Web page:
Challenges and opportunities for Lynch syndrome cascade testing in the United States

Fam Cancer. 2024 Mar 28. doi: 10.1007/s10689-024-00374-3. Online ahead of print.


Lynch syndrome is an underdiagnosed genetic condition that increases lifetime colorectal, endometrial, and other cancer risk. Cascade testing in relatives is recommended to increase diagnoses and enable access to cancer prevention services, yet uptake is limited due to documented multi-level barriers. Individual barriers such as feelings of fear, guilt, and anxiety and limited knowledge about Lynch syndrome as well as interpersonal barriers including complex family dynamics and language barriers limit family communication about Lynch syndrome and prevent uptake of genetic screening for relatives. Organizational and environmental barriers including a shortage of genetics professionals, high costs, and fears of discrimination also reduce cascade testing. These multi-level barriers may disproportionately impact underserved populations in the United States, such as individuals with lower incomes, limited English-speaking proficiency, lower educational attainment, and inadequate access to health systems. Multi-level facilitators of cascade testing include interpersonal support from family members, peers, and healthcare providers, educational resources, and motivation to improve family health. Taken together, these barriers and facilitators demonstrate a need for interventions and strategies that address multi-level factors to increase cascade testing in families with Lynch syndrome and other hereditary cancer conditions. We provide an example of a cascade testing intervention that has been developed for use in individuals diagnosed with Lynch syndrome and discuss the variety of current approaches to addressing these multi-level barriers.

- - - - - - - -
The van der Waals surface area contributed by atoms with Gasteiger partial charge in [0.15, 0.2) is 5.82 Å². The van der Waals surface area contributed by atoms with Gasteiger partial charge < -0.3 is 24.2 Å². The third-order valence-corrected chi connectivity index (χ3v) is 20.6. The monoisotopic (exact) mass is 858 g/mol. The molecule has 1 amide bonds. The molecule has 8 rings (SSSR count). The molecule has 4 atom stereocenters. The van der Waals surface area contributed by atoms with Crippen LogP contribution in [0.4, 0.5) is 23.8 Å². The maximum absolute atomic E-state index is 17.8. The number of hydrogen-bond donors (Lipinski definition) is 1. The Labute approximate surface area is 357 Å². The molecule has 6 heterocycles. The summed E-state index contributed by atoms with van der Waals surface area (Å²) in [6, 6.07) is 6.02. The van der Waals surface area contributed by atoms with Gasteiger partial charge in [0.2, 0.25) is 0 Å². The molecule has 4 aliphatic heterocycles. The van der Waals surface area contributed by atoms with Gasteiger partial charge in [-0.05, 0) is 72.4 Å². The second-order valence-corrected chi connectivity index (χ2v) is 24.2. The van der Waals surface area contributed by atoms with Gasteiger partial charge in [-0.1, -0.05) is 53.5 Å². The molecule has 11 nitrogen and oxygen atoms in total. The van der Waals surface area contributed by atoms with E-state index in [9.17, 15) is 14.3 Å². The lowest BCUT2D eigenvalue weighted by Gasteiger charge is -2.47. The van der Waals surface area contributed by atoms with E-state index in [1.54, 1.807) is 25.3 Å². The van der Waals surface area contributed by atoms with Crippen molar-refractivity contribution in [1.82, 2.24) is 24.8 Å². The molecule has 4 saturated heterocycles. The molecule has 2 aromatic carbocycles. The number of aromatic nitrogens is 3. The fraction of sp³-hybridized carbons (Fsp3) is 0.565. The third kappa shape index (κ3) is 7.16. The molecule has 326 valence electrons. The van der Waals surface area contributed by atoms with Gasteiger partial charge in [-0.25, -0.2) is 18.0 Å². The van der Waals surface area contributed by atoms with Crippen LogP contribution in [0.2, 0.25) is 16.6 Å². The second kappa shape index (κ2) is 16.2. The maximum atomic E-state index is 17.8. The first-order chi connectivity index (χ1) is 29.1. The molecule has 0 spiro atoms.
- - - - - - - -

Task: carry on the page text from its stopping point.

Keywords: Barriers; Cancer; Cascade testing; Equity; Lynch syndrome.

Publication types

  • Review